• 1 POST
  • 4WD
  • 165,000 MILES

I was driving down the road and had no brake after pumping them they came up slightly, this happened a few times same day and I parked the car. Checked the tires an no leaks checked fluid and it was full. My nephew said it was the master cylinder so my son took it off and replaced it. We cannot seem to get the brakes bled or any pedal pressure. The cylinder it self was bench bled, then each wheel bled from the furthest to the closest. Petal felt tight until tuning the vehicle on and then it just goes to the floor. Each side was bled and re-bled three times and still the same thing. Took off the master cylinder and replaced again and now the same thing. What the hay? Was it never the cylinder and now what?

Do you
have the same problem?
Wednesday, August 3rd, 2016 AT 7:36 PM

1 Reply

  • 29,775 POSTS

Your description is exactly what a master cylinder will cause, but I have never had to bleed at the wheels. Doing so most likely put air in the lines that hasn't bled out yet.

The way to do this is to loosen the line nuts slightly at the master cylinder, then unbolt it from the power booster. Pull it forward off the mounting studs, then use it as a handle to bend the steel lines upward a little. That will stop the fluid from running out of the lines. Finish unscrewing the line nuts and remove the master cylinder.

Screw the lines to the new, bench-bled master cylinder. Make them just snug with a wrench so the double flares do not deform from bending. Push the master cylinder down to bend the lines back the way they were, then slide it onto the mounting studs and bolt it tight. Loosen one of the line nuts about 1/4 turn, then have a helper push the brake pedal very slowly. You will see air bubbles coming from around the loose nut. The helper must holler when they reach halfway to the floor, and they must hold the pedal there until you holler that the nut is tight. At that point the helper should release the pedal quickly. If they release it before you have the nut tight, air will get sucked in again and you will have not made any progress.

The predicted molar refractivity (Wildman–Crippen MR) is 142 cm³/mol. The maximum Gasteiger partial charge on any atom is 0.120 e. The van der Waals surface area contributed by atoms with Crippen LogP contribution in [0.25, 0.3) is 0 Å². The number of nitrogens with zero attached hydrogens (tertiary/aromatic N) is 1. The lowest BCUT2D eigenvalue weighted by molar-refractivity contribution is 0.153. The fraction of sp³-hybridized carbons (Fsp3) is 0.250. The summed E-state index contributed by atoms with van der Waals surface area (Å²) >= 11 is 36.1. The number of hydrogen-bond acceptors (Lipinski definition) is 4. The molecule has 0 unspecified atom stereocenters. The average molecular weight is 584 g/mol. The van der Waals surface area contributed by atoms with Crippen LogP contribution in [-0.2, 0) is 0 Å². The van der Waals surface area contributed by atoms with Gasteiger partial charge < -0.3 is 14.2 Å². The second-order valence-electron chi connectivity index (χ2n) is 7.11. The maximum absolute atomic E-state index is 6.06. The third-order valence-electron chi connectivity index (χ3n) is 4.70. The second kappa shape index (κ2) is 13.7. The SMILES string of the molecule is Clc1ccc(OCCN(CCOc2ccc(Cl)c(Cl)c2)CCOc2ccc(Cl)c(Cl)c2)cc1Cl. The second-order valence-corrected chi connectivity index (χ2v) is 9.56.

Loosen the nut again and have the helper push the pedal again. Often this only has to be done once. When there's no more bubbles coming out, tighten that nut and repeat the process for the other line.

By pushing the pedal slowly, air in the lines and ports will have a chance to float back up as the brake fluid is going down. By releasing the pedal quickly, the fluid rushing back will wash any air into the reservoir.

The next issue is if the vehicle has anti-lock brakes, you may need to have the system bled by a mechanic with a scanner that can activate the valves. If there were a few air bubbles in the lines, those would have ended up in some of the chambers and passages. That air will not make it through to the wheels until the valves are opened.

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Thursday, August 4th, 2016 AT 12:51 AM

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